The summer will see a 50:50 playwright gender balance and 60:40 female directors, with tickets frozen at 2019 prices and the Chichester Spiegeltent returning.
2020 will also see a new play from the Sherlock and Dracula combination Steven Moffat and Mark Gatiss.
The season has been unveiled by CFT artistic director Daniel Evans and executive director Kathy Bourne.
There will be five world premieres:
1) The Unfriend by Steven Moffat, with Amanda Abbington, Frances Barber and Reece Shearsmith, directed by Mark Gatiss
2) The Long Song, a new adaptation by Suhayla El-Bushra based on Andrea Levy’s novel
3) The Taxidermist’s Daughter by Kate Mosse, adapted from her novel, directed by Jonathan Munby
4) The Narcissist by Christopher Shinn, directed by Ola Ince
5) A new adaptation of Pinocchio by Anna Ledwich
Two musicals feature in the season:
1) Daniel Evans directs Chichester’s first production of Rodgers and Hammerstein’s South Pacific with Gina Beck, Julian Ovenden and Rob Houchen
2) Assassins by Stephen Sondheim and John Weidman, directed by Polly Findlay
Major revivals of great modern dramas coming up are:
1) Jonathan Church directs Henry Goodman in Brecht’s The Life Of Galileo, translated by David Edgar
2) Muriel Spark’s The Prime Of Miss Jean Brodie, adapted by Jay Presson Allan, directed by Rachel Kavanaugh
3) Richard Coyle and Lisa Dillon in Tom Stoppard’s The Real Thing, directed by Simon Evans
4) The Village Bike by Penelope Skinner, directed by Nicole Charles
5) Sarah Kane’s Crave, directed by Tinuke Craig
Priority booking for Friends of Chichester Festival Theatre opens: Saturday, February 22 (online and booking forms only); Wednesday, February 26 (phone and in person)
Booking for groups and schools opens: Thursday, February 27
General booking opens: Saturday, February 29 (online only); Tuesday, March 3 (phone and in person)
cft.org.uk. Box office 01243 781312. Tickets from £10.
THE SEASON AT A GLANCE
Henry Goodman in The Life Of Galileo by Bertolt Brecht, directed by Jonathan Church, April 24-May 16, Festival Theatre. 1609. Galileo Galilei is a teacher of mathematics at the University of Padua. The establishment orthodoxy – which he’s been teaching to private pupils for years – is that the sun revolves round the earth, which is the centre of the universe. The theory confirms the scriptures and pays the bills.
Richard Coyle and Lisa Dillon in The Real Thing by Tom Stoppard, directed by Simon Evans, May 7-June 6, Minerva Theatre. Henry is a brilliantly clever playwright with a masterful grasp of language and a lot on his mind. His choices for Desert Island Discs, for a start.
The Prime Of Miss Jean Brodie by Jay Presson Allan, adapted from the novel by Muriel Spark, directed by Rachel Kavanaugh, May 29-June 20, Festival Theatre. 1931. Edinburgh. Schoolmistress Jean Brodie prizes beauty, truth and art above the curriculum, reaching beyond the classroom to find lessons in galleries, theatres and the opera. For her favoured set of girls – Sandy, Jenny, Monica and Mary – she is a fascinating enigma.
The Village Bike by Penelope Skinner, directed by Nicole Charles, June 12-July 4, Minerva Theatre. The Village Bike spins the wheels off the old conventions around human desire. Hilarious and original, it explores impending motherhood and the need for liberation from social and gender conventions.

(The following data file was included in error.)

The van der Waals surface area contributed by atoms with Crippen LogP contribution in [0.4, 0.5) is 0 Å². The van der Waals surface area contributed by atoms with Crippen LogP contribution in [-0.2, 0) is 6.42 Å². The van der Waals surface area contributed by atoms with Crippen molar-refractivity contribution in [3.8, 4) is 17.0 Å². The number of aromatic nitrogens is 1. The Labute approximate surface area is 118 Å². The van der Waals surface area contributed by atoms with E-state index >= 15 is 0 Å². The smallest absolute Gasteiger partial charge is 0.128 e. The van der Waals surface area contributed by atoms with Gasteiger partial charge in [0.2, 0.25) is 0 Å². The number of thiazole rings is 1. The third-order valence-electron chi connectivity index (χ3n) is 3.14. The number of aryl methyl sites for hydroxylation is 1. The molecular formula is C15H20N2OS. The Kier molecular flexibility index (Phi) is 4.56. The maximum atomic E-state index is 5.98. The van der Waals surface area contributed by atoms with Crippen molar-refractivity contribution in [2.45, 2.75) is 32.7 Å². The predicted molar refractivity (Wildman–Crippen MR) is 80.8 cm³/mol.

Gina Beck, Julian Ovenden and Rob Houchen in South Pacific, music by Richard Rodgers, lyrics by Oscar Hammerstein II, directed by Daniel Evans, July 6-August 29. 1943. On an archipelago in the South Pacific Ocean, Nellie Forbush, a navy nurse from Arkansas, finds herself falling for the French plantation owner Emile de Becque. Songs include Some Enchanted Evening, I’m Gonna Wash That Man Right Outa My Hair and Bali Ha’i.
Amanda Abbington, Frances Barber and Reece Shearsmith in The Unfriend, a new play by Steven Moffat, directed by Mark Gatiss, July 17-August 22, Minerva Theatre. After twenty years of marriage, Peter and Debbie are enjoying a cruise as a break from their annoying teenagers. Peter can’t resist exchanging views on Donald Trump with an American fellow passenger. There’s something slightly unsettling about the eagerly friendly Elsa Jean Krakowski – but there’s no point in rocking the boat when you’re about to get off it.
Cherrelle Skeete in The Long Song, a new adaptation by Suhayla El-Bushra, based on the novel by Andrea Levy, directed by Charlotte Gwinner, August 28-September 26, Minerva Theatre. Miss July is born into slavery in Jamaica and is brutally parted from both her mother and her name. But what she retains is resilience, charisma and a subversive, spirited wit. The Taxidermist’s Daughter, adapted for the stage by Kate Mosse, a new play based on her novel, directed by Jonathan Munby, playing in repertoire, September 12-October 30, Festival Theatre. As a major storm hits the Sussex landscape, old wounds are about to be opened as one woman, intent on revenge, attempts to liberate another from the horrifying crimes of the past.
The Assassins, music and lyrics by Stephen Sondheim,, directed by Polly Findlay, Playing in repertoire, September 29-October 31, Festival Theatre. A surreal fairground attraction, where a motley crew of visitors gather to try their luck at winning prizes. They have one thing in common: the American dream has twisted their lives into an American nightmare.
The Narcissist, a new play by Christopher Shinn, October 2-24, Minerva.
Crave by Sarah Kane, October 16-31, The Spiegeltent.
The Chichester Festival Youth Theatre – Pinocchio by Anna Ledwich, directed by Dale Rooks on the main-house stage, December 12-31.